Prehistoric footprints

The ancient footprints were discovered at Port Eynon on Gower

The ancient footprints were discovered at Port Eynon on Gower
(Image: Cardiff University/PA Wire)

The post-ice age human footprints, dating back some 7,000-years-old, were discovered at Port Eynon beach in 2014 at low tide.

Radiocarbon dating work placed the fragile footprints in the Mesolithic period when humans were predominantly hunting and gathering.

Message in a bottle

The Police with message in a bottle

Police officers on patrol at Aberavon Beach discovered a message in a bottle in 2008 – which had survived a voyage of thousands of miles from America.

The message had been sent from Beaufort Middle School in Beaufort, North Carolina, as part of a project students were conducting on the Gulf Stream.

The officers contact the school to let them know it had been discovered.

World’s rarest sea turtle

The Kemp’s Ridley turtle which washed up on Llangennith beach in December 2019
(Image: Phillippa Davies)

A rare and critically endangered turtle was found dead in Llangennith.

The Kemp’s Ridley turtle was believed to be only the third of its kind to be found on Welsh shores, as they are mostly seen in the Gulf of Mexico.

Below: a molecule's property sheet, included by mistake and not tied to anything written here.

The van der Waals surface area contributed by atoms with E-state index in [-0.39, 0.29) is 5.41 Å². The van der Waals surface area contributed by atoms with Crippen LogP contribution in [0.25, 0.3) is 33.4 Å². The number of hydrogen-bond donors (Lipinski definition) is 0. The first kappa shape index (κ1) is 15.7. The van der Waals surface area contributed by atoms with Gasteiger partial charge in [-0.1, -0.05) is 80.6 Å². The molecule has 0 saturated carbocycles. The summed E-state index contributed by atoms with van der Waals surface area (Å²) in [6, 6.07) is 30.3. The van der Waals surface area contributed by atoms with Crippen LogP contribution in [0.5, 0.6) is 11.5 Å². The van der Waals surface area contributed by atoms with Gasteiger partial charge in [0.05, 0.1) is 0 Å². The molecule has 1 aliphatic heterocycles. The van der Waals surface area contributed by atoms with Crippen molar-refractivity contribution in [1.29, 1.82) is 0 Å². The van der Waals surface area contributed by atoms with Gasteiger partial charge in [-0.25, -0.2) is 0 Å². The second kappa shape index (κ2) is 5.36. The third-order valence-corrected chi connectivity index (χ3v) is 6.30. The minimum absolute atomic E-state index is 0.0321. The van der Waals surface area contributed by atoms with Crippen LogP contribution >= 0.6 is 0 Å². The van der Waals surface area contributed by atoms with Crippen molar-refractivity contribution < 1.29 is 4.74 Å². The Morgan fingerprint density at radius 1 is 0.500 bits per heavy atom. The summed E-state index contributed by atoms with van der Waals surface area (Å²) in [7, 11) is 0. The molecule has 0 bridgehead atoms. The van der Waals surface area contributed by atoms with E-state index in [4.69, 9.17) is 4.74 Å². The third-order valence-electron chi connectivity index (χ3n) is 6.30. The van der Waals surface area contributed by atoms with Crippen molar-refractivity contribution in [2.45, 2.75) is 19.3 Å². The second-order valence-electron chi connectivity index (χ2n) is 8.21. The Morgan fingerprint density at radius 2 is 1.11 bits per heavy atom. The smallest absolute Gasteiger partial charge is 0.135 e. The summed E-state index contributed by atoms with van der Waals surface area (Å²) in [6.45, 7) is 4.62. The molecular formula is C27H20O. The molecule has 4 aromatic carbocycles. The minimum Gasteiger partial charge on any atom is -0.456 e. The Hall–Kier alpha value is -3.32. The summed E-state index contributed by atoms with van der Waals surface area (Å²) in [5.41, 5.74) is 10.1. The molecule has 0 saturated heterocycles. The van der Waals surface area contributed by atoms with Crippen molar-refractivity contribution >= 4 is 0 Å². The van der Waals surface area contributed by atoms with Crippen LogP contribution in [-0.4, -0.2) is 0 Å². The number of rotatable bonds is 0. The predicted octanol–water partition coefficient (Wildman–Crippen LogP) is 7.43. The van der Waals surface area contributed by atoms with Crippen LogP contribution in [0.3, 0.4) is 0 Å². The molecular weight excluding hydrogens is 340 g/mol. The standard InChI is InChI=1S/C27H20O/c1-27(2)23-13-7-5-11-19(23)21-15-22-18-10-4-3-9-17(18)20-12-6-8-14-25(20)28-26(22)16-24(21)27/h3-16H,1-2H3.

It is the rarest and most endangered species of sea turtle in the world.

Experts believe it was most likely washed up on the Gower coastline due to extreme weather conditions.

Jellyfish

Jellyfish on Cefn Sidan sands
(Image: Wales News Service)

Hundreds of barrel jellyfish have appeared on the Cefn Sidan sands.

Harmless to humans, they can reach up to 35 inches in diameter.

They also don’t look very nice.

A bomb and a grenade!

The shell discovered on Cefn Sidan beach
(Image: Stuart Davies)

Same beach, different time.

In 2015 bomb disposal experts carried out a controlled explosion following the discovery of an unexploded World War Two bomb discovered at Cefn Sidan.

The following year another war relic was discovered when a grenade was washed ashore.

That too underwent a controlled explosion.

Dinosaur print

The dinosaur footprint

It didn’t exactly wash up, but it was quite a find. Just last month four-year-old schoolgirl Lily Wilder discovered a 215 million-year-old dinosaur footprint along the coast between Barry and Sully.

Experts from Archaeology Cymru described it as ‘the finest impression of a 215 million-year-old dinosaur print found in Britain in a decade’.

Sadly, the perfect 10cm print which was left by a small bipedal dinosaur was damaged days later by people with sledgehammers.

Article source: https://www.walesonline.co.uk/news/wales-news/washed-up-welsh-shore-dinosaurs-19868132